running until 31 October
At last. Two years since rumours started circulating, over a year since the ticket was purchased on that stressful day, a month and a half since the controversially early first reviews emerged – was all that waiting worth it?
Overall, it’s a solid yes. Starting with the most pressing issues, Benedict Cumberbatch, for me, makes for a great Hamlet. With occasional flashes of his acclaimed portrayal of Sherlock – his Hamlet is sharp intelligent – he not only shows innate understanding of Shakespeare’s work, but he is able to translate it to the audience with ease in his great fluidity and eloquence. His Hamlet is clearly in the throes of grief for his father, but his “antic disposition” certainly seems “put… on”, with an overriding sense of rationality rather than genuine madness. Indeed, his ‘mad’ scenes are the most comic, as the Prince messes about in his toy castle in full old-fashioned military garb, to the delight of the audience and the confusion of his old school friends, the doomed Rosencrantz and Guildenstern. There’s a certain level of restraint in the performance and it does lack the darker, twistier elements of the character that drive him to wonder helplessly, “to be or not to be?”, and to consider “self-slaughter” in the face of his “too, too solid flesh”. However, overall it’s a captivating performance, at his strongest when he directly addresses the audience in the soliloquies: there is a piercing quality to his gaze and his speech that draws you in, regardless of his meteroic fame.
Of course, it’s not a one-man show. Elsewhere Kobna Holdbrook-Smith moves believably from capricious to brooding as Laertes, Jim Norton makes for an entertainingly pompous Polonius, and Karl Johnson shows impressive contrasting shades of tragedy and comedy, doubling as the Ghost of King Hamlet and the Gravedigger. Ciarán Hinds and Siân Brooke (Claudius and Ophelia respectively) appear rather one-dimensional in Act I, but both come into their own in the second half, Brooke in particular with her final, haunting exit, stumbling over the ruined set that covers the vast Barbican stage. The biggest disappointment is some members of the supporting cast, whose diction and projection is nothing short of terrible – I am familiar with the play and was sitting near the front, and I couldn’t understand a number of lines, which is pretty unforgivable.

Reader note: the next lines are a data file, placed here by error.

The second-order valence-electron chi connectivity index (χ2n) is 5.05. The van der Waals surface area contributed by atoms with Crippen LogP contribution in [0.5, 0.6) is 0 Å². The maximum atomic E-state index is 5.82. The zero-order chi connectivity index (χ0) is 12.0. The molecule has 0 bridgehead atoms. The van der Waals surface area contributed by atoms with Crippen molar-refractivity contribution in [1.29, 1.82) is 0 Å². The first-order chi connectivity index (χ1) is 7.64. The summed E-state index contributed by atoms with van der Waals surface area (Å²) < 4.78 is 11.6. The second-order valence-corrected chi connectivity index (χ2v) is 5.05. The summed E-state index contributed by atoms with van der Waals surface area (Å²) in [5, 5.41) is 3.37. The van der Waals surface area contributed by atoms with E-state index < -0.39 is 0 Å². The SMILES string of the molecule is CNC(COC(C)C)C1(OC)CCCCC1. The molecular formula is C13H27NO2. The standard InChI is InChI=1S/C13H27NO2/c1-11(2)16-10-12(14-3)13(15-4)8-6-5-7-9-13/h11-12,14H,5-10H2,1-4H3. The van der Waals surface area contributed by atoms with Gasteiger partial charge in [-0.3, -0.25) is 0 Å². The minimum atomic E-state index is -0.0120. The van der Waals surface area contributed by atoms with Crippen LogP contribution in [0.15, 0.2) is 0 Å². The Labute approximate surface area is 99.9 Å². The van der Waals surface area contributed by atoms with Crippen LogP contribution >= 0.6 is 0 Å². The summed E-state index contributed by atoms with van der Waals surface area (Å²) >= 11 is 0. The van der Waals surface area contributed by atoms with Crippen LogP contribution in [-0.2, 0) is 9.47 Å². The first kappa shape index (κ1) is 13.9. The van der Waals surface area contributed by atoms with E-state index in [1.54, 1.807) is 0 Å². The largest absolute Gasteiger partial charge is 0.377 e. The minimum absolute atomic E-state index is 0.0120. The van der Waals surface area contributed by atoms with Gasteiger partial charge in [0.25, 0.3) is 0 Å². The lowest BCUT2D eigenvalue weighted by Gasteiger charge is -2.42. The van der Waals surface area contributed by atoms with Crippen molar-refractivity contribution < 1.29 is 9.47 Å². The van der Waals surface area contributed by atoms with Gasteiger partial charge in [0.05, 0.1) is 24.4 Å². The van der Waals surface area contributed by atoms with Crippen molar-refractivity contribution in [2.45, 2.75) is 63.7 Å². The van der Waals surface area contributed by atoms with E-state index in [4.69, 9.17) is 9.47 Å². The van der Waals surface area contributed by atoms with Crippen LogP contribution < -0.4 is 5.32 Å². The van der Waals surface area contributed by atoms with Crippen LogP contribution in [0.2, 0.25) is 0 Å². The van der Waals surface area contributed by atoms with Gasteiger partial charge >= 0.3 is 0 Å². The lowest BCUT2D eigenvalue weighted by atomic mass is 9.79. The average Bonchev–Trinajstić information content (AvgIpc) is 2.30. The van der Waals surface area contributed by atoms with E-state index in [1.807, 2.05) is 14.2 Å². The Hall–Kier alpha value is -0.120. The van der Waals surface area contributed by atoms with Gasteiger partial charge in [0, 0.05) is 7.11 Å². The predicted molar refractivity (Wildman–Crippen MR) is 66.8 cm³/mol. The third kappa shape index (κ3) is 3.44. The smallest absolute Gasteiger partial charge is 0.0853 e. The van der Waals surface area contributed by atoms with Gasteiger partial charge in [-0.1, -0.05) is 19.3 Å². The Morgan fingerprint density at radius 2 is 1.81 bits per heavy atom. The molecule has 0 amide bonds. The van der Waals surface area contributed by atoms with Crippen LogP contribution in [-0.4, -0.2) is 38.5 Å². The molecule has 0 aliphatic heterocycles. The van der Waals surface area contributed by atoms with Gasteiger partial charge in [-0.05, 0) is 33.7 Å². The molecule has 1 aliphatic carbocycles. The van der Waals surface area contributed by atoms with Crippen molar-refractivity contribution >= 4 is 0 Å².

Lyndsey Turner has taken many a liberty with the script, chopping and changing several passages sometimes with no apparent reason but sometimes successfully. Turner steers our focus back to Hamlet when it isn’t there naturally – notably in the opening, where the battlement scene is pushed back to make room for Hamlet reflecting on the lost happiness of his youth, as he reminisces over old records. However, the direction does go a tad too cinematic for my taste and the final slo-mo section had me cringing. Meanwhile Es Devlin’s set is stunning: suffocating opulence with wonderful details gives way, after the interval, to rubble and ash – obvious perhaps in its representation of disintegration, but fitting as both grief and war approach relentlessly.
This is by no means a perfect show, and what drawbacks are there are fairly hefty ones. However Cumberbatch gives a fine leading performance in a striking production that perhaps sacrifices visuals over depth, but as a whole achieves synergy and manages to live up to the hype (although shame on the Barbican for those £8.50 programmes…).
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